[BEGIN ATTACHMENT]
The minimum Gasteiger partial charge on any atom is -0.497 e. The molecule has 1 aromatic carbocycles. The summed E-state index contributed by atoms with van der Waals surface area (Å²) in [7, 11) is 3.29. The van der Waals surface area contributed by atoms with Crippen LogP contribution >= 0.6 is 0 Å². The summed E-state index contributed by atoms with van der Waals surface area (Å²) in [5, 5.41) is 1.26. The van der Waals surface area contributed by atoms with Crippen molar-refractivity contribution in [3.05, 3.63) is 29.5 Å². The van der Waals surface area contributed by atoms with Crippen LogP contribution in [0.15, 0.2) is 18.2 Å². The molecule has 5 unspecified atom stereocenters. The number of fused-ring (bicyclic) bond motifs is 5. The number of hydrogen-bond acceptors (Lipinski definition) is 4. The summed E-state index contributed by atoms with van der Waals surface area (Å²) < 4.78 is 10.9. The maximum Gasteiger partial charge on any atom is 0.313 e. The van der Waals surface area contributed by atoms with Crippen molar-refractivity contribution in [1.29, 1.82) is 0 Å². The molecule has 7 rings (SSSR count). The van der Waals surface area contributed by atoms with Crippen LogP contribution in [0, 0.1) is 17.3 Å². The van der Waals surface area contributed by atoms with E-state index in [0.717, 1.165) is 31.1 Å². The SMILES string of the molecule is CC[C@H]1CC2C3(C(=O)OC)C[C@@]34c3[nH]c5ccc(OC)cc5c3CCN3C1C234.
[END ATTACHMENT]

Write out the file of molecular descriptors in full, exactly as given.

The minimum Gasteiger partial charge on any atom is -0.497 e. The molecule has 1 aromatic carbocycles. The summed E-state index contributed by atoms with van der Waals surface area (Å²) in [7, 11) is 3.29. The van der Waals surface area contributed by atoms with Crippen LogP contribution >= 0.6 is 0 Å². The summed E-state index contributed by atoms with van der Waals surface area (Å²) in [5, 5.41) is 1.26. The van der Waals surface area contributed by atoms with Crippen molar-refractivity contribution in [3.05, 3.63) is 29.5 Å². The van der Waals surface area contributed by atoms with Crippen LogP contribution in [0.15, 0.2) is 18.2 Å². The molecule has 5 unspecified atom stereocenters. The number of fused-ring (bicyclic) bond motifs is 5. The number of hydrogen-bond acceptors (Lipinski definition) is 4. The summed E-state index contributed by atoms with van der Waals surface area (Å²) < 4.78 is 10.9. The maximum Gasteiger partial charge on any atom is 0.313 e. The van der Waals surface area contributed by atoms with Crippen molar-refractivity contribution in [1.29, 1.82) is 0 Å². The molecule has 7 rings (SSSR count). The van der Waals surface area contributed by atoms with Crippen LogP contribution in [0, 0.1) is 17.3 Å². The van der Waals surface area contributed by atoms with E-state index in [0.717, 1.165) is 31.1 Å². The SMILES string of the molecule is CC[C@H]1CC2C3(C(=O)OC)C[C@@]34c3[nH]c5ccc(OC)cc5c3CCN3C1C234.